Boris Johnson hopes to use Brexit as an electoral weapon against Labour leader Jeremy Corbyn, but the prime minister’s own position is coming under pressure amid claims that he could take Britain out of the EU without a trade deal in December 2020.
Mr Johnson insists that he can complete the first stage of Brexit by the end of January and would then negotiate a free trade deal with the EU by the end of a standstill transition period that ends next December.
Downing Street said on Tuesday that Mr Johnson would not allow MPs to vote on whether to extend the transition period — during which Britain would stay part of the single market and customs union — if no trade deal was in place.
Given that no significant trade deal has been concluded and ratified in such a short space of time, Mr Johnson refusal to contemplate a longer transition — the EU withdrawal treaty provides for it to run until December 2022 — has raised the spectre of another no-deal cliff edge.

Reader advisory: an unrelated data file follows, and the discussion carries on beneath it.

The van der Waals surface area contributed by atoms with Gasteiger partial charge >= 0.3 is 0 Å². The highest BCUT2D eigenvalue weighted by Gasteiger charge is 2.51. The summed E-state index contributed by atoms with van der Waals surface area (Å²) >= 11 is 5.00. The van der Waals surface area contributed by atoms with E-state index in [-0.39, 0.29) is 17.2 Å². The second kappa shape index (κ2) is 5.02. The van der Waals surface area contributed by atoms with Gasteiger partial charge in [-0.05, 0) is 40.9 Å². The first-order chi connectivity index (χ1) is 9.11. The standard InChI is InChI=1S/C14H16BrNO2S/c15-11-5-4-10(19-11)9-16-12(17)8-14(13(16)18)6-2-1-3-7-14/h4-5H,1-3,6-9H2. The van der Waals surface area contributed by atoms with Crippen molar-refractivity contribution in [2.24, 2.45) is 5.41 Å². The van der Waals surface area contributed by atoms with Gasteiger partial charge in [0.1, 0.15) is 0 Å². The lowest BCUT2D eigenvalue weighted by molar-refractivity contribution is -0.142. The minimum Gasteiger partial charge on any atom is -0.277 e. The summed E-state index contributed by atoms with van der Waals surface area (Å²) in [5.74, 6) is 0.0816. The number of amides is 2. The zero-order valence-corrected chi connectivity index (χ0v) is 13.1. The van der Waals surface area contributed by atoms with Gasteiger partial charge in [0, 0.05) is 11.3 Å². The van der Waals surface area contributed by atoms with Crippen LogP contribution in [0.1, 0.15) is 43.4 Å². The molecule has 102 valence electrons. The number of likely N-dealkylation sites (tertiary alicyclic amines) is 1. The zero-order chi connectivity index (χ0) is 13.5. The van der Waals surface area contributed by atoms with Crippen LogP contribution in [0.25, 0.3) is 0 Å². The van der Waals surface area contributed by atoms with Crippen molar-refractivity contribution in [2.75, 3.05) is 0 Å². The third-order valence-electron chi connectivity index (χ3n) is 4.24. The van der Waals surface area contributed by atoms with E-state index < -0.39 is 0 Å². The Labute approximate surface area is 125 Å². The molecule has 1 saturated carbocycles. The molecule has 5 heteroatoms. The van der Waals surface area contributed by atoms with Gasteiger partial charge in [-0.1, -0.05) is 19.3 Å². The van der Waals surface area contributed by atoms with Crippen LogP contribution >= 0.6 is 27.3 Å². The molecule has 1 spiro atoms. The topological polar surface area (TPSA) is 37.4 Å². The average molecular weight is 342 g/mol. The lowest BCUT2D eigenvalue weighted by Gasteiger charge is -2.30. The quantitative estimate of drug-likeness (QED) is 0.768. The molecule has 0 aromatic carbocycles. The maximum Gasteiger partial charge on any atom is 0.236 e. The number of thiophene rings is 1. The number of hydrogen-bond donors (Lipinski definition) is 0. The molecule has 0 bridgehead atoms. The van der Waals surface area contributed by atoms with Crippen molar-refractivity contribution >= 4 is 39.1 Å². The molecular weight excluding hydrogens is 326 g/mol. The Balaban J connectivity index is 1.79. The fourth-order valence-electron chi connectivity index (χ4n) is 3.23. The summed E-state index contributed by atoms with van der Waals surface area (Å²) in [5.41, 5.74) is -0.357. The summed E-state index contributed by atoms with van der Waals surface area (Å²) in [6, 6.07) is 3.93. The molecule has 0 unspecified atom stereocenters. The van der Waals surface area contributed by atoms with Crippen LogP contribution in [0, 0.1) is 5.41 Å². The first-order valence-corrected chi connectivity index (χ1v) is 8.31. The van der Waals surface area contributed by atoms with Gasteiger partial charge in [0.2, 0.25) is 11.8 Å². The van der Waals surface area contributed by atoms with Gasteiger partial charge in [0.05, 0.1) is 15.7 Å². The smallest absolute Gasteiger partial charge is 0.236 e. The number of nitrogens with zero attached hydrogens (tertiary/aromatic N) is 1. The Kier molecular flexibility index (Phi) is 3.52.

David Gauke, former justice secretary, claimed that such a policy was “reckless” and that if Britain left the EU on World Trade Organisation terms in 2021 it would be “damaging for many sectors” of the economy.
Mr Gauke pointed out that Robert Buckland, the current justice secretary, had said as recently as October 22 that MPs had a “legitimate role to play” in deciding by July next year whether to apply for a longer transition period.
Mr Johnson’s spokesman said “we aren’t extending the transition period” but refused to confirm that the prime minister was therefore willing to preside over a disruptive exit from the transition period without a trade deal.
“There’s no reason whatsoever we won’t have reached a deal by that date,” he said. Mr Johnson wants to remove the threat of a “no deal” Brexit from the Tory manifesto in an attempt to allay the concerns of pro-Remain Tory voters considering voting for the Liberal Democrats.